Learn to Leave the Past Alone

Dark Shadows (2012)

Peter Mountain/Warner Brothers Pictures

One might imagine that a partnership between Tim Burton and vampires would yield compelling results. Mr. Burton’s appeal derives from his distinct imagination and the way he combines dark themes and youthful exuberance into genre movies. Films such as “Alice in Wonderland,” “Big Fish” and “Ed Wood,” illustrate Mr. Burton’s signature brand of aestheticism and complexity. Good or bad, few would describe Mr. Burton as conventional. But his newest film, “Dark Shadows,” never establishes any sort of originality. Flat characters, predictable plotting and boring action sequences make Mr. Burton’s latest an ordinary waste of two hours.

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Forgive and Forget

The Vow (2012)

Kerry Hayes/Screen Gems

Disclaimer: Nicholas Sparks had nothing to do with the production of this film. Such a warning is necessary before examining “The Vow,” because all of the movie’s marketing begs potential viewers to believe they are about to see some second coming of “The Notebook.” This type of ploy may result in financial success in the coming weeks: Valentine’s Day is close by; and the two leads — Rachel McAdams and Channing Tatum — have previously succeeded in Nicholas Sparks adaptations. But, herein lies the most crucial problem with “The Vow”: The obligation to a specific target audience steers the plot into chick-flick territory that has been mechanically repeated into monotony.

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Don’t Leave the Safety On

Safe House (2012)

Universal Pictures

Clichés in “Safe House”: skilled C.I.A. agent gone rogue, naïve rookie agent with superb talents, bureaucratic director, gruff and mysterious senior officer, unnecessary blonde girlfriend, shaky camera, fight sequences with quick cuts, an obligatory car chase, poor character development, a double cross, a triple cross, an action-thriller without thrills, boredom.

Most of the film’s opening act focuses on the illegal trade of a high-security file in South Africa. The buyer is Tobin Frost (Denzel Washington), a rogue C.I.A. agent who is also wanted for treasonous activities in ten different countries. Frost plans to sell the ambiguous file for millions of dollars on the black market, but he is ambushed by armed men and only escapes death by turning himself in at the American embassy.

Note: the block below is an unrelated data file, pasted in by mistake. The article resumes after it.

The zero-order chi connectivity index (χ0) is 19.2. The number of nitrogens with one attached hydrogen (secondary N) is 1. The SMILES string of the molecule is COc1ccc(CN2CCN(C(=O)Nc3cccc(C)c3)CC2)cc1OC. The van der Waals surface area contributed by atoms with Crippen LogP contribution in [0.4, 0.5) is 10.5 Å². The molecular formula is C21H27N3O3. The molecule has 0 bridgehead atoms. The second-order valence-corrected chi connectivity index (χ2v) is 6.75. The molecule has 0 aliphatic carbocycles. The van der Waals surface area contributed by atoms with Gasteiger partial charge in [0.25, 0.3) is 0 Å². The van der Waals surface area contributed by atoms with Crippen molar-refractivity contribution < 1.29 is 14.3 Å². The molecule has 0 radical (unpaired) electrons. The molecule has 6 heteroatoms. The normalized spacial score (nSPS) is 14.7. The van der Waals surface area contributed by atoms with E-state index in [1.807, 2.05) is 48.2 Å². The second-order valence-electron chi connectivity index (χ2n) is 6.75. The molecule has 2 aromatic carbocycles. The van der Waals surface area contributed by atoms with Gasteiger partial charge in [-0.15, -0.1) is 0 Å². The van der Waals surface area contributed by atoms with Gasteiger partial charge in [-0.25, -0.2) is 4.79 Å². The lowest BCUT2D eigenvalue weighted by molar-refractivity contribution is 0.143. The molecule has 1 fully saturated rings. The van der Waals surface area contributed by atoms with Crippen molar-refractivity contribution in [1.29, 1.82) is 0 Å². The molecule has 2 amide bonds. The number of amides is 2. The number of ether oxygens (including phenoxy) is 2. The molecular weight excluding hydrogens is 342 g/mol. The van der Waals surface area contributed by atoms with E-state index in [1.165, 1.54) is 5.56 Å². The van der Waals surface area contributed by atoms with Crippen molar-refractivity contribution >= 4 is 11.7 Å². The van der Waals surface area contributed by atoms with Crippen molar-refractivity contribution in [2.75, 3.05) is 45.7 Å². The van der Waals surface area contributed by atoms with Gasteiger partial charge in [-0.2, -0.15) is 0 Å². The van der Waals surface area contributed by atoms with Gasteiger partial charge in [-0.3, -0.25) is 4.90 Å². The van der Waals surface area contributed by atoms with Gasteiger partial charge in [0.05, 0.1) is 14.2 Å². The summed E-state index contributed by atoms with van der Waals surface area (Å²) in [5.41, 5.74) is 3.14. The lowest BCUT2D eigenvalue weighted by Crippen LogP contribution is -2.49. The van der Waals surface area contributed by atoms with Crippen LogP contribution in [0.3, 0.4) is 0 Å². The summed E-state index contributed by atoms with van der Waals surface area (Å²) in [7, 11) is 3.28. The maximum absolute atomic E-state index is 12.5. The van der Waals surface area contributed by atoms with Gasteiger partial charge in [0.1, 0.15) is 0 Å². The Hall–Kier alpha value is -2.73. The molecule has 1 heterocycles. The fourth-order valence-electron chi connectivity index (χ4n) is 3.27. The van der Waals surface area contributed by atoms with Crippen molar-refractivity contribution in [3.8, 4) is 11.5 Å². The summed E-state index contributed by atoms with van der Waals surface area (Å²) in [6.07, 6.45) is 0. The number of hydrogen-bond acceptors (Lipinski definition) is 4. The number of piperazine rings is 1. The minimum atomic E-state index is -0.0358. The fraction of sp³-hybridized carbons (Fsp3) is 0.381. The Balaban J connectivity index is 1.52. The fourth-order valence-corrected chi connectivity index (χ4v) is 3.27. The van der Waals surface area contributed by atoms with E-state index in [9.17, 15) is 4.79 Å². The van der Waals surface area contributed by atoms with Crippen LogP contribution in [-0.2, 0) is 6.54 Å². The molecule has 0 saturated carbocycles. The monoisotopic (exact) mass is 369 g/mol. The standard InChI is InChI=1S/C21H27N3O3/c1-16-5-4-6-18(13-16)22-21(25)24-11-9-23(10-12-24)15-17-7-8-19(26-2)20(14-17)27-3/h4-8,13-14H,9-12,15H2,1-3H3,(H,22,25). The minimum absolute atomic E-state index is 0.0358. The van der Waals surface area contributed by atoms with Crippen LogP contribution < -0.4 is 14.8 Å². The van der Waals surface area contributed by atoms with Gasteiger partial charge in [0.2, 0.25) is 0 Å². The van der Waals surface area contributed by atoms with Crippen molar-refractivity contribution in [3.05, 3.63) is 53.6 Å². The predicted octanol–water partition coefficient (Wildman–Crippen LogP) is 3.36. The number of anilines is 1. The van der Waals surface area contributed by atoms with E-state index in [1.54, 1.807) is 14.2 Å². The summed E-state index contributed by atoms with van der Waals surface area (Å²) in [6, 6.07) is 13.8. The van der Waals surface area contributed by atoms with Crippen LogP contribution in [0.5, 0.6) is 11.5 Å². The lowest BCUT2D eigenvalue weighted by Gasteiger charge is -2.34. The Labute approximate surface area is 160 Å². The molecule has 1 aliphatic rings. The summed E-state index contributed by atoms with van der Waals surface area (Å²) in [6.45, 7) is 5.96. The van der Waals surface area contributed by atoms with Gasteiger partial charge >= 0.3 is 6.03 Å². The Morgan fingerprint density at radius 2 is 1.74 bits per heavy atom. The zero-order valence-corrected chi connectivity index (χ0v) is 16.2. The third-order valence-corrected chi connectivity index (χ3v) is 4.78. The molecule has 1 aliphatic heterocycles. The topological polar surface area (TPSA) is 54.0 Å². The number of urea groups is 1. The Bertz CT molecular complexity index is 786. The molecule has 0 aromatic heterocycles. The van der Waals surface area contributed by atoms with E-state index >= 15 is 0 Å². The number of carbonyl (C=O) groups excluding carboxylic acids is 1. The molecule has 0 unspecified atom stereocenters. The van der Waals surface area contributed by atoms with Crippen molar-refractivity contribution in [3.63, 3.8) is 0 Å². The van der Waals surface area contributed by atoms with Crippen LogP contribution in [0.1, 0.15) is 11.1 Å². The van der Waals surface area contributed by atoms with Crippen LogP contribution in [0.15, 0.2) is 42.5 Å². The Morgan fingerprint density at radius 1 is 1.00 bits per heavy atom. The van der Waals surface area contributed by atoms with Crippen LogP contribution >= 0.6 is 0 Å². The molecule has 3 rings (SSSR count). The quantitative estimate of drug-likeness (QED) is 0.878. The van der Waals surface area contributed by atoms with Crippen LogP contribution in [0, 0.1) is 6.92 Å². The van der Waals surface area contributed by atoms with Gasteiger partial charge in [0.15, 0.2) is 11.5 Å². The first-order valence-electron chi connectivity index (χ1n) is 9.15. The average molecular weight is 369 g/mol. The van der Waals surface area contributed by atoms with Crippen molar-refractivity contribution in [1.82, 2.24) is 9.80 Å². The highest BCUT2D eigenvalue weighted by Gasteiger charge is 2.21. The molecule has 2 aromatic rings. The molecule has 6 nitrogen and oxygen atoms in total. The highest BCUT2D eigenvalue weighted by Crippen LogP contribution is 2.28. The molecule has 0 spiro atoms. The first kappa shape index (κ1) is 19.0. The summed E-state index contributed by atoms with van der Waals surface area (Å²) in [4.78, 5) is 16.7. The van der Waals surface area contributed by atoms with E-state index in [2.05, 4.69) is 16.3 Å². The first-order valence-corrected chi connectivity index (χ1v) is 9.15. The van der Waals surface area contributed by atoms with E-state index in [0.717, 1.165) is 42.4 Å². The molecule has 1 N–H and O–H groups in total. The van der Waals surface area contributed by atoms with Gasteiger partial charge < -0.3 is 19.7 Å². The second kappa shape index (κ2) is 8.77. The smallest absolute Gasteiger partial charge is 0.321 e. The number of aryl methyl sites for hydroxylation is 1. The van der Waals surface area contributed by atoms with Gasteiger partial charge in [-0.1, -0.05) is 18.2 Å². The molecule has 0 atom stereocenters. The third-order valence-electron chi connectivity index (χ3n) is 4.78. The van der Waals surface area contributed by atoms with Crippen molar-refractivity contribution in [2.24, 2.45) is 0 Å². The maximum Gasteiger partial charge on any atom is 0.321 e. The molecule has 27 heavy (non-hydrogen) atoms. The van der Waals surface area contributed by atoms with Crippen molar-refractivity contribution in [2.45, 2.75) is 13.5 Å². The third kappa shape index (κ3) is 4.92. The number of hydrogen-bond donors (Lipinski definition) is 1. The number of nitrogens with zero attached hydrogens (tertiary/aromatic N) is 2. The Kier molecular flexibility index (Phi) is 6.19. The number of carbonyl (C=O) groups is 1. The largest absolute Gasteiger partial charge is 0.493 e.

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A Little Too Much Black and White

Red Tails (2012)

Tina Mills/20th Century Fox

The true story of the Tuskegee Airmen is a fascinating examination of bravery and patriotism. These black men enlisted in the U.S. military during World War II and became successful fighter pilots to protect a country that would not even give them basic human rights. This slice of American history has all of the ammunition necessary for meaningful filmmaking. Think of the complexity of such a narrative; think of the conflicting emotions the young black soldiers must’ve had at the time; try to empathize with them. George Lucas, the executive producer and architect of “Red Tails” needs to go back to his dictionary, because empathy and sympathy are not the same things. His new creation is an unsophisticated World War II action film stripped of all gravitas. ”Red Tails” is little more than a superficial Hollywood product that cheapens the real achievements of the Tuskegee Airmen.

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The Darkness of Mere Being

Jody Lee Lipes/Fox Searchlight Pictures

A year full of darkness in and out of the theater — I’m not talking about full-fledged apocalypses, but rather broken worlds that our heroes and villains must navigate for survival. Escape was probably the most popular theme among the movies in my top 10: escape from death, marriage, heartbreak and even economic collapse. By going to see these films, I was able to escape writing papers and completing problems sets in the Tufts University computer labs. Without further ado, I gladly share these with you:

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Cult of Personality Disorder

Martha Marcy May Marlene (2011)

Jody Lee Lipes/Fox Searchlight Pictures

Excuse the title. It is confusing, long-winded, and it conjures images of haughty avant-garde cinema at its worst. A film’s title is supposed to lure in the viewer — it is a brand name — and “Martha Marcy May Marlene” reads like a list of names for Jewish grandmothers. So roll your eyes and shake your head, but then get over it quickly, because if you can look past the title, you will be rewarded with one of the best films of the year.

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